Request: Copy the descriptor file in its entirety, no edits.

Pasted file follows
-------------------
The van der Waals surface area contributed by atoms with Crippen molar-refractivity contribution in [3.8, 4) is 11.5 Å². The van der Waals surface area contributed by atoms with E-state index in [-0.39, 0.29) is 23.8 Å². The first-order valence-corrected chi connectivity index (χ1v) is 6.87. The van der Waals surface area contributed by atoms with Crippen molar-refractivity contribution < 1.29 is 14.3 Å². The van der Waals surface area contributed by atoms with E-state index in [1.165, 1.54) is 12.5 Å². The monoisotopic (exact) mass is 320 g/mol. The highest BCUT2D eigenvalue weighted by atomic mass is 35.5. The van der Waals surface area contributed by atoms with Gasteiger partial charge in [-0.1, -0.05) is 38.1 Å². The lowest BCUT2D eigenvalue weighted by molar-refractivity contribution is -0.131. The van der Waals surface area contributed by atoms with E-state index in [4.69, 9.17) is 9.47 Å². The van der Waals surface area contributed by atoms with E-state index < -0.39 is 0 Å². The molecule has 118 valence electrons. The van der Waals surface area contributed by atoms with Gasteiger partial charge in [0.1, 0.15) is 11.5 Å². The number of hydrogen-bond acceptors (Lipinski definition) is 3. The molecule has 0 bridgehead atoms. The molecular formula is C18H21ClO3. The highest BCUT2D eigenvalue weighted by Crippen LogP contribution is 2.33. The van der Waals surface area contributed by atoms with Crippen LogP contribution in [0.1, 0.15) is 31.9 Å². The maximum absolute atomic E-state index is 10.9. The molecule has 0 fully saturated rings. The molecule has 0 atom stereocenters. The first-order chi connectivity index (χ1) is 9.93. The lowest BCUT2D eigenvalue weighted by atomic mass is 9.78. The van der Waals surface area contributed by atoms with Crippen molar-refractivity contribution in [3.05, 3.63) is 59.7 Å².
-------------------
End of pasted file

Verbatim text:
The van der Waals surface area contributed by atoms with Crippen molar-refractivity contribution in [3.8, 4) is 11.5 Å². The van der Waals surface area contributed by atoms with E-state index in [-0.39, 0.29) is 23.8 Å². The first-order valence-corrected chi connectivity index (χ1v) is 6.87. The van der Waals surface area contributed by atoms with Crippen molar-refractivity contribution < 1.29 is 14.3 Å². The van der Waals surface area contributed by atoms with E-state index in [1.165, 1.54) is 12.5 Å². The monoisotopic (exact) mass is 320 g/mol. The highest BCUT2D eigenvalue weighted by atomic mass is 35.5. The van der Waals surface area contributed by atoms with Gasteiger partial charge in [-0.1, -0.05) is 38.1 Å². The lowest BCUT2D eigenvalue weighted by molar-refractivity contribution is -0.131. The van der Waals surface area contributed by atoms with E-state index in [4.69, 9.17) is 9.47 Å². The van der Waals surface area contributed by atoms with E-state index < -0.39 is 0 Å². The molecule has 118 valence electrons. The van der Waals surface area contributed by atoms with Gasteiger partial charge in [0.1, 0.15) is 11.5 Å². The number of hydrogen-bond acceptors (Lipinski definition) is 3. The molecule has 0 bridgehead atoms. The molecular formula is C18H21ClO3. The highest BCUT2D eigenvalue weighted by Crippen LogP contribution is 2.33. The van der Waals surface area contributed by atoms with Crippen LogP contribution in [0.1, 0.15) is 31.9 Å². The maximum absolute atomic E-state index is 10.9. The molecule has 0 fully saturated rings. The molecule has 0 atom stereocenters. The first-order chi connectivity index (χ1) is 9.93. The lowest BCUT2D eigenvalue weighted by atomic mass is 9.78. The van der Waals surface area contributed by atoms with Crippen molar-refractivity contribution in [3.05, 3.63) is 59.7 Å².